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J.A. Schlaerth, J.E. Aguirre (U. Colorado), A.W. Blain (Caltech), J.J. Bock (JPL), J. Glenn (U. Colorado), S.R. Golwala, T.R. Greve (Caltech), G.T. Laurent, P.R. Maloney (U. Colorado), P. Rossinot, J. Sayers (Caltech), J. Williams (U. Hawaii)
Submillimeter galaxies are very luminous (L > 1012 Lsolar), high redshift (z > 1) galaxies which are highly obscured by dust. There is strong evidence that these galaxies are powered largely by high star formation rates, in which ultraviolet and optical light is absorbed by the dust and thermally emitted, peaking in the submillimeter and millimeter wavebands. We present results from a survey of the central 940 arcmin2 of the COSMOS field using Bolocam, the 1.1 mm camera at the Caltech Submillimeter Observatory. The COSMOS field has extensive multi-wavelength coverage from X-ray to radio. The coverage of such a large area in many wavebands is crucial to a complete characterization of the spectral energy distributions (SEDs) of submillimeter galaxies, thus integrating them into theories of galaxy formation and evolution. The survey combines Bolocam data taken in February 2004 and from February to April 2005. We present analysis of the data and characterization of the calibration and astrometry, the two dominant sources of systematic error for accurate photometry. The survey reaches an RMS noise level of \sigma1.1 mm ~q 1.9 mJy beam-1, uniform over the entire 940 arcmin2. Our data shows 9 detections of galaxies above 3.8 \sigma, with one false detection expected above this threshold. We further present results of a fluctuation analysis of the data to constrain the number count distribution of submillimeter galaxies, and find it to be consistent with the previous Bolocam 1.1mm survey of the Lockman Hole. Future work includes follow-up of detected sources with SHARC II at 350 microns to measure the SED near the rest-frame submillimeter peak, and identification of radio counterparts in the deep VLA-COSMOS survey.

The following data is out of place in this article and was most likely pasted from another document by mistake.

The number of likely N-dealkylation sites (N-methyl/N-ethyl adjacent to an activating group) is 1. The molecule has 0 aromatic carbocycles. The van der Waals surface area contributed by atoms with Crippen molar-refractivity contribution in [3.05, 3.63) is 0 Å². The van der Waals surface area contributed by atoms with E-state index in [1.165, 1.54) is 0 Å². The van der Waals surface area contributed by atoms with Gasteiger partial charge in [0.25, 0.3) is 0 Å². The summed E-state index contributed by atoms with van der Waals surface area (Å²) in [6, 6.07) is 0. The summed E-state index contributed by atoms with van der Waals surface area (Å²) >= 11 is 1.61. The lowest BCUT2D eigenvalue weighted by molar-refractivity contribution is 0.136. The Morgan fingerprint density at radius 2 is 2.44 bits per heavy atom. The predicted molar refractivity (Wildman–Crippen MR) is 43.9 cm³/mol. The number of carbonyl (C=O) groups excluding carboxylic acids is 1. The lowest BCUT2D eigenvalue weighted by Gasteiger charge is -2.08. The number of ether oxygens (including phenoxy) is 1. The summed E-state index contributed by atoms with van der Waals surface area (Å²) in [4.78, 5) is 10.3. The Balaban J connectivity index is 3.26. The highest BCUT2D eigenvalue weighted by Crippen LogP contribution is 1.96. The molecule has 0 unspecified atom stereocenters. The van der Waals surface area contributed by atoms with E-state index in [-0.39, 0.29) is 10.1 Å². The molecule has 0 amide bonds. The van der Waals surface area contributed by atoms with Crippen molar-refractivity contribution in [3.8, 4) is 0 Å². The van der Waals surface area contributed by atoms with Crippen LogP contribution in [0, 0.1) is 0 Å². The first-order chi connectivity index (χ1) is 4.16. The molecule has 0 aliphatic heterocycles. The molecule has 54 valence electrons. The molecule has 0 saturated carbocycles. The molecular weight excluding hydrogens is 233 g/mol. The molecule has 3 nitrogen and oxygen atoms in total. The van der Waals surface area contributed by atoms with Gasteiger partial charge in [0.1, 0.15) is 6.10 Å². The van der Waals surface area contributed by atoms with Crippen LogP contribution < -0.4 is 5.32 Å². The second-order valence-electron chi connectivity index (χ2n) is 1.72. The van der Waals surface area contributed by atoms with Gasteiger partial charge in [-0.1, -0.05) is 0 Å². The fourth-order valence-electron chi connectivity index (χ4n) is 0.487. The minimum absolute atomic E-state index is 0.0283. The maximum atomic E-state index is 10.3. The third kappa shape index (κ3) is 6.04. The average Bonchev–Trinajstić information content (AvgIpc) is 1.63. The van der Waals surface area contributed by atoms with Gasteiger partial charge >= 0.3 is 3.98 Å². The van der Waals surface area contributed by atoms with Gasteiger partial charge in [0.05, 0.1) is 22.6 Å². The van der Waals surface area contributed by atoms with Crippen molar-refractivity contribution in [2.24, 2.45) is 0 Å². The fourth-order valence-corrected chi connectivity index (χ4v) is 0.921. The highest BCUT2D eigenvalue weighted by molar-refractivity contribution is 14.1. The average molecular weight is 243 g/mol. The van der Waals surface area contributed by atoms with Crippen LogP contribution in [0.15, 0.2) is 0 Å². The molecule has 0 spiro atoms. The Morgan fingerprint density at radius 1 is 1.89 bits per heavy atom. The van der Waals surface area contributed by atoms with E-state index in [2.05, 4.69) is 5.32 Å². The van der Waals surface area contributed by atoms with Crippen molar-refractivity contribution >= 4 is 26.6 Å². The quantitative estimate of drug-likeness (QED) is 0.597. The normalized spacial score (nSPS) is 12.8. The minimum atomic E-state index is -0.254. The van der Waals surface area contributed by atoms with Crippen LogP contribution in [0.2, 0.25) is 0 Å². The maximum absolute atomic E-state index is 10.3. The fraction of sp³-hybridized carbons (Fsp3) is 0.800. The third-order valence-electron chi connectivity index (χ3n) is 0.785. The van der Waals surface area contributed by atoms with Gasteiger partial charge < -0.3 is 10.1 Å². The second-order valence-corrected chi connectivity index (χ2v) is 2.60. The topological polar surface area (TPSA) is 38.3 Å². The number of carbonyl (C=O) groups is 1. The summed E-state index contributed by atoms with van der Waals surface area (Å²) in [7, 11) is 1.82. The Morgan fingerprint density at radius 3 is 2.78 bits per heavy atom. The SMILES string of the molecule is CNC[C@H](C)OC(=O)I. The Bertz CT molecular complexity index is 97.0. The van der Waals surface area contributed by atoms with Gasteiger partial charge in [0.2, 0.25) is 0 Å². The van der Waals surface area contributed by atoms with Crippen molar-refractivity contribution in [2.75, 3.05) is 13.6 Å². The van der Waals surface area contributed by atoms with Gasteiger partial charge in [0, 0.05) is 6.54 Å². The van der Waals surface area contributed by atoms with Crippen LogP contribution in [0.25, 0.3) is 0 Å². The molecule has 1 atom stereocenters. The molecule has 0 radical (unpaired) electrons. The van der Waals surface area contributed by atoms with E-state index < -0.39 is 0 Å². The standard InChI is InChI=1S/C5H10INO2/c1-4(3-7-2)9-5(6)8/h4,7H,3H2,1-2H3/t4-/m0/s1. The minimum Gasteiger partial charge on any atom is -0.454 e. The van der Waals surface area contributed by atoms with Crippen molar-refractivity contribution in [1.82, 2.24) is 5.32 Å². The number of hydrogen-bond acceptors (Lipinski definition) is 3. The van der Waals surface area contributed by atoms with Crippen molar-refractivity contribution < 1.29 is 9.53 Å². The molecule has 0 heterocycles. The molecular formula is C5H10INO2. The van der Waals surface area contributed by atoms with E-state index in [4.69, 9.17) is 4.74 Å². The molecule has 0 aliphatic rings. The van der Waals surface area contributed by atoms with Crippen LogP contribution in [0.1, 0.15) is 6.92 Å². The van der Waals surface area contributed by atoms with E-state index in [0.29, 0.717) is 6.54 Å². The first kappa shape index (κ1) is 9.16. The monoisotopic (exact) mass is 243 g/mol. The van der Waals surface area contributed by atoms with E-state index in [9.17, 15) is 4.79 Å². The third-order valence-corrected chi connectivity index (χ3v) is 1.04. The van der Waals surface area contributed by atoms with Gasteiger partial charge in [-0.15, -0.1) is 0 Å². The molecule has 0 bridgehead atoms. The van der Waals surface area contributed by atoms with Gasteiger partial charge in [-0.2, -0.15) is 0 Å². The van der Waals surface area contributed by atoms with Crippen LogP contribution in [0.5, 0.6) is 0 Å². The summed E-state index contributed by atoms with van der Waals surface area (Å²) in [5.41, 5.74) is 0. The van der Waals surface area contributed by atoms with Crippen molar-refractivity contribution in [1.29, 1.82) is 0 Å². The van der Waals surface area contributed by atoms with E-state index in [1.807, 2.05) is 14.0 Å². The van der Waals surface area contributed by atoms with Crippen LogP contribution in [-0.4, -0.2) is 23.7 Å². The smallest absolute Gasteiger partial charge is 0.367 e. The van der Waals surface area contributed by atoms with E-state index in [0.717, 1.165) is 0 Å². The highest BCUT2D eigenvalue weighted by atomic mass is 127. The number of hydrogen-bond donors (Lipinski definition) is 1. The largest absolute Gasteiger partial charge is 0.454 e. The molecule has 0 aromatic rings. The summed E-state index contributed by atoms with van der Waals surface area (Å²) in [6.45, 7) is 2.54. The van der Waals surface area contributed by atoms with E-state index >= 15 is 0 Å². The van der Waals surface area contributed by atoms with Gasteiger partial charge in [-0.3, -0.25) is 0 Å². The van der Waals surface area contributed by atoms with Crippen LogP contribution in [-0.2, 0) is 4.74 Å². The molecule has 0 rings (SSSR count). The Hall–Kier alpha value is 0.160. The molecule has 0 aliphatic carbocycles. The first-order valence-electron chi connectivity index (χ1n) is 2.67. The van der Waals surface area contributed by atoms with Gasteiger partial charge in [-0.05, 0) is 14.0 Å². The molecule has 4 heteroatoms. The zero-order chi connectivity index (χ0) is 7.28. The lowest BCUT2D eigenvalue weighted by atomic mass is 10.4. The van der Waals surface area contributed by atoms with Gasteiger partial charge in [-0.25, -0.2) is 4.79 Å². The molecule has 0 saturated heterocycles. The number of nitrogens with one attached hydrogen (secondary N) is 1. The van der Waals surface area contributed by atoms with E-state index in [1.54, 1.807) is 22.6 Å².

This research was funded in part by a grant from the NSF (AST-0206158).
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Bulletin of the American Astronomical Society, 37 #4
© 2005. The American Astronomical Soceity.